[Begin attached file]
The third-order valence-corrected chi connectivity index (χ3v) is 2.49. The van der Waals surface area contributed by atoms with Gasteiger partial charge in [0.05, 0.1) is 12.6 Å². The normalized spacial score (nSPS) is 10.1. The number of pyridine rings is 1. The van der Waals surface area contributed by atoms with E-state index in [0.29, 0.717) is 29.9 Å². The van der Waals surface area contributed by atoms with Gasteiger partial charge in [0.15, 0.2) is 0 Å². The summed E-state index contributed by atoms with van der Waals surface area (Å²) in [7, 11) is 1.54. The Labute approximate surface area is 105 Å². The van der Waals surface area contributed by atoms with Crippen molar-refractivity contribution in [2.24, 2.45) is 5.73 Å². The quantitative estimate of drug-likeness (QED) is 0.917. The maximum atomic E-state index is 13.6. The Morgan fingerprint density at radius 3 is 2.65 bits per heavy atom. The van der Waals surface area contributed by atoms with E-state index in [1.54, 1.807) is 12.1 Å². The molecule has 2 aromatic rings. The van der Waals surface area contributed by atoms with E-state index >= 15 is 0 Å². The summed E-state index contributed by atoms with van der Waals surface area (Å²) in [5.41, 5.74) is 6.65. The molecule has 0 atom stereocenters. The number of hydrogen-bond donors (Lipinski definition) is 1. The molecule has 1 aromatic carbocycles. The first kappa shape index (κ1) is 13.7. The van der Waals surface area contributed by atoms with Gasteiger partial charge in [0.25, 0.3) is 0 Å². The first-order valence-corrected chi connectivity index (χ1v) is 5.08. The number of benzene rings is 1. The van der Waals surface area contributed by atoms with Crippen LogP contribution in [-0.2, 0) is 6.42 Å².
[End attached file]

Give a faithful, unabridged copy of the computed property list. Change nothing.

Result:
The third-order valence-corrected chi connectivity index (χ3v) is 2.49. The van der Waals surface area contributed by atoms with Gasteiger partial charge in [0.05, 0.1) is 12.6 Å². The normalized spacial score (nSPS) is 10.1. The number of pyridine rings is 1. The van der Waals surface area contributed by atoms with E-state index in [0.29, 0.717) is 29.9 Å². The van der Waals surface area contributed by atoms with Gasteiger partial charge in [0.15, 0.2) is 0 Å². The summed E-state index contributed by atoms with van der Waals surface area (Å²) in [7, 11) is 1.54. The Labute approximate surface area is 105 Å². The van der Waals surface area contributed by atoms with Crippen molar-refractivity contribution in [2.24, 2.45) is 5.73 Å². The quantitative estimate of drug-likeness (QED) is 0.917. The maximum atomic E-state index is 13.6. The Morgan fingerprint density at radius 3 is 2.65 bits per heavy atom. The van der Waals surface area contributed by atoms with E-state index in [1.54, 1.807) is 12.1 Å². The molecule has 2 aromatic rings. The van der Waals surface area contributed by atoms with E-state index >= 15 is 0 Å². The summed E-state index contributed by atoms with van der Waals surface area (Å²) in [5.41, 5.74) is 6.65. The molecule has 0 atom stereocenters. The number of hydrogen-bond donors (Lipinski definition) is 1. The molecule has 1 aromatic carbocycles. The first kappa shape index (κ1) is 13.7. The van der Waals surface area contributed by atoms with Gasteiger partial charge in [0.25, 0.3) is 0 Å². The first-order valence-corrected chi connectivity index (χ1v) is 5.08. The number of benzene rings is 1. The van der Waals surface area contributed by atoms with Crippen LogP contribution in [-0.2, 0) is 6.42 Å².